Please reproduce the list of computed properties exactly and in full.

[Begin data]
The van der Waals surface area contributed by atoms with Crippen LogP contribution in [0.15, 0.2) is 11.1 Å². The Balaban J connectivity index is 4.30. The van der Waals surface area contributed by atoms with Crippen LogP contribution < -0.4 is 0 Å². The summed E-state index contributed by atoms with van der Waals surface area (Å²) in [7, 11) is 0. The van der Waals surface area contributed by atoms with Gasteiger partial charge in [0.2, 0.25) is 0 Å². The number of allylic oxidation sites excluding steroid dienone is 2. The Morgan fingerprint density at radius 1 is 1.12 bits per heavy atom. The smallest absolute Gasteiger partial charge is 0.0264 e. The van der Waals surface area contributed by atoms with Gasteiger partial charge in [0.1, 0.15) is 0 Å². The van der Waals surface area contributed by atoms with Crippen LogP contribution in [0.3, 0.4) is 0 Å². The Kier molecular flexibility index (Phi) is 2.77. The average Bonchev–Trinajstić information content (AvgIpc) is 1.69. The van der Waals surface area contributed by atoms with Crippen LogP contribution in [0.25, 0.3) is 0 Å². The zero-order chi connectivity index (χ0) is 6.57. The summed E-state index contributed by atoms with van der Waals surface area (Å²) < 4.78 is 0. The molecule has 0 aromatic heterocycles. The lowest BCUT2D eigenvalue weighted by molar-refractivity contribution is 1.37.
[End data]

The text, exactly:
The van der Waals surface area contributed by atoms with Crippen LogP contribution in [0.15, 0.2) is 11.1 Å². The Balaban J connectivity index is 4.30. The van der Waals surface area contributed by atoms with Crippen LogP contribution < -0.4 is 0 Å². The summed E-state index contributed by atoms with van der Waals surface area (Å²) in [7, 11) is 0. The van der Waals surface area contributed by atoms with Gasteiger partial charge in [0.2, 0.25) is 0 Å². The number of allylic oxidation sites excluding steroid dienone is 2. The Morgan fingerprint density at radius 1 is 1.12 bits per heavy atom. The smallest absolute Gasteiger partial charge is 0.0264 e. The van der Waals surface area contributed by atoms with Gasteiger partial charge in [0.1, 0.15) is 0 Å². The van der Waals surface area contributed by atoms with Crippen LogP contribution in [0.3, 0.4) is 0 Å². The Kier molecular flexibility index (Phi) is 2.77. The average Bonchev–Trinajstić information content (AvgIpc) is 1.69. The van der Waals surface area contributed by atoms with Crippen LogP contribution in [0.25, 0.3) is 0 Å². The zero-order chi connectivity index (χ0) is 6.57. The summed E-state index contributed by atoms with van der Waals surface area (Å²) < 4.78 is 0. The molecule has 0 aromatic heterocycles. The lowest BCUT2D eigenvalue weighted by molar-refractivity contribution is 1.37.